WattOS R7.5 Review – Choice
The lightweight and green distro now comes in more flavours to suit your needs, but do they still keep up with the WattOS ideal?
It’s strange to think of WattOS as a somewhat unique project in a landscape full of low-resource distros to either maximise CPU cycles or keep old systems running. WattOS has always managed to stand out from the crowd though by offering a user experience that is barely any different from full-fat Linux distros thanks to smart design decisions, and this tradition has been extended slightly further with the latest release.
While there’s still the standard WattOS running LXDE, there’s now also two alternatives. Along with the much lighter Microwatt spin that uses pekwm, there’s also a brand new MATE spin that is a little more functional than the standard version, although this comes at the price of using up a few more resources. All of them are based on Ubuntu 13.04, and while this does mean it has access to the great Ubuntu repositories, some packages will be a little out of date.
All the main spins run extremely fast, with very little difference in performance between the MATE and Microwatt spin on a modern system. The workflow and UX on the Microwatt and standard release are very similar, with the modified pekwm proving to be a fantastic desktop environment to work in, definitely on par with other ultra-light solutions such as pure Openbox or Razor-QT. The default application selection is kept very limited to cut down on bloat, with Midori replacing Chromium as the web browser of choice in Microwatt. While there are no office suites installed, printer management, multi-users and more are already set-up from the start.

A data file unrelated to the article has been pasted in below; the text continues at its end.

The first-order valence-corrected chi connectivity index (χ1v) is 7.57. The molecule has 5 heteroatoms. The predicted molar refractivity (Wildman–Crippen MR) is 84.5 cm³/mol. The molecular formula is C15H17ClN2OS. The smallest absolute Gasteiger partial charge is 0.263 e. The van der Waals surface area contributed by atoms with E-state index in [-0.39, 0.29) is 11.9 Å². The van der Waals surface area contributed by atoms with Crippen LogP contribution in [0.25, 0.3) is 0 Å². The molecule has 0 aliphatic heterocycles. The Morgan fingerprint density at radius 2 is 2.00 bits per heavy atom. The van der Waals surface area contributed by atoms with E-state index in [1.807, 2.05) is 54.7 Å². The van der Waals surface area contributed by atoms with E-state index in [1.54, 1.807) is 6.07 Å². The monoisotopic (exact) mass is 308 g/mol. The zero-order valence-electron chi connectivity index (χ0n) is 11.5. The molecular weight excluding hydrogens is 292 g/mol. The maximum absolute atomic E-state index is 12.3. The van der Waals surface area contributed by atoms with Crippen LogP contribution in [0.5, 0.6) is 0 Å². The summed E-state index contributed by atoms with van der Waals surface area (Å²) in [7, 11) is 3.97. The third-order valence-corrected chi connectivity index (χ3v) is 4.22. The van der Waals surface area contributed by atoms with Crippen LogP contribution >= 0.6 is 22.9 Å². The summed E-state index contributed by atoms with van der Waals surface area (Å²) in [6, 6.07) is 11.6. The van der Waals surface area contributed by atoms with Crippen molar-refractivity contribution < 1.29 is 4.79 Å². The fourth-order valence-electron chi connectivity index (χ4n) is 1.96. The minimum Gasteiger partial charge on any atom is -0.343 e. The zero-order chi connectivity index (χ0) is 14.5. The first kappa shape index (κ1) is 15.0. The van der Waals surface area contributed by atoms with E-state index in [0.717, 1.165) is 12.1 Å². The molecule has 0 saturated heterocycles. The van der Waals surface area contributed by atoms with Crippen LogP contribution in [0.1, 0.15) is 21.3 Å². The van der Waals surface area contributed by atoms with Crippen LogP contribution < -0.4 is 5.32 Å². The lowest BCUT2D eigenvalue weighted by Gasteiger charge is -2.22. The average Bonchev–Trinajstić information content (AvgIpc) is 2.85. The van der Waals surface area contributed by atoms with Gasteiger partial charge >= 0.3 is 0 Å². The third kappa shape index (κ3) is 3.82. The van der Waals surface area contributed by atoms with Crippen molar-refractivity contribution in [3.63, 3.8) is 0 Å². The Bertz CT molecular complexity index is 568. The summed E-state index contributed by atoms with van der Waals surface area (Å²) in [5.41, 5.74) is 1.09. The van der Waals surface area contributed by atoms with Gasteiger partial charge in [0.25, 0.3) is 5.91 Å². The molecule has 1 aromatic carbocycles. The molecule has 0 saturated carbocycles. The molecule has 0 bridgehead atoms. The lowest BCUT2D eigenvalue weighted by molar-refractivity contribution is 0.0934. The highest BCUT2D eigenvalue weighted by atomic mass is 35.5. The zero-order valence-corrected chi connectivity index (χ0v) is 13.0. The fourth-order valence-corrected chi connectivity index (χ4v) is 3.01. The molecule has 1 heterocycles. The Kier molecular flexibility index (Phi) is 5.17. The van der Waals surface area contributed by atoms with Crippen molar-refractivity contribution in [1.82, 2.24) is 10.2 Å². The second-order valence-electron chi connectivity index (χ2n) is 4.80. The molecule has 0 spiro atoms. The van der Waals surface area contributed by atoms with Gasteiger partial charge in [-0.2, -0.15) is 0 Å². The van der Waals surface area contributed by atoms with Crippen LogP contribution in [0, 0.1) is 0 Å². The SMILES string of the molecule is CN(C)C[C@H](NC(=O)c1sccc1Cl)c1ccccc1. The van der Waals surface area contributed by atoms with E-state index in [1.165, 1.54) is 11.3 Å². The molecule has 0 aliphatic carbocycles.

You can easily extend the functionality thanks to the aforementioned Ubuntu sources, and you also have access to Ubuntu PPAs and other third-party repos to help build upon the WattOS base. It’s the best of both worlds that a lot of lightweight distros strive for, and WattOS manages to achieve.
Aside from an older package base, the only other small issue we’d take with WattOS is that the images for each version of the distro are quite large for a lightweight release. The live environment does not offer any extra applications or packages either, and the MATE version comes in at afull CD size of 700 MB. It’s a minor issue, but it limits its uses as an emergency live distro.
WattOS’s extra flavours have not made it change all that much, with the core philosophy of the distro still well intact. The extra variety afforded by the new versions helps users make a better decision on how exactly they want their WattOS served to them as well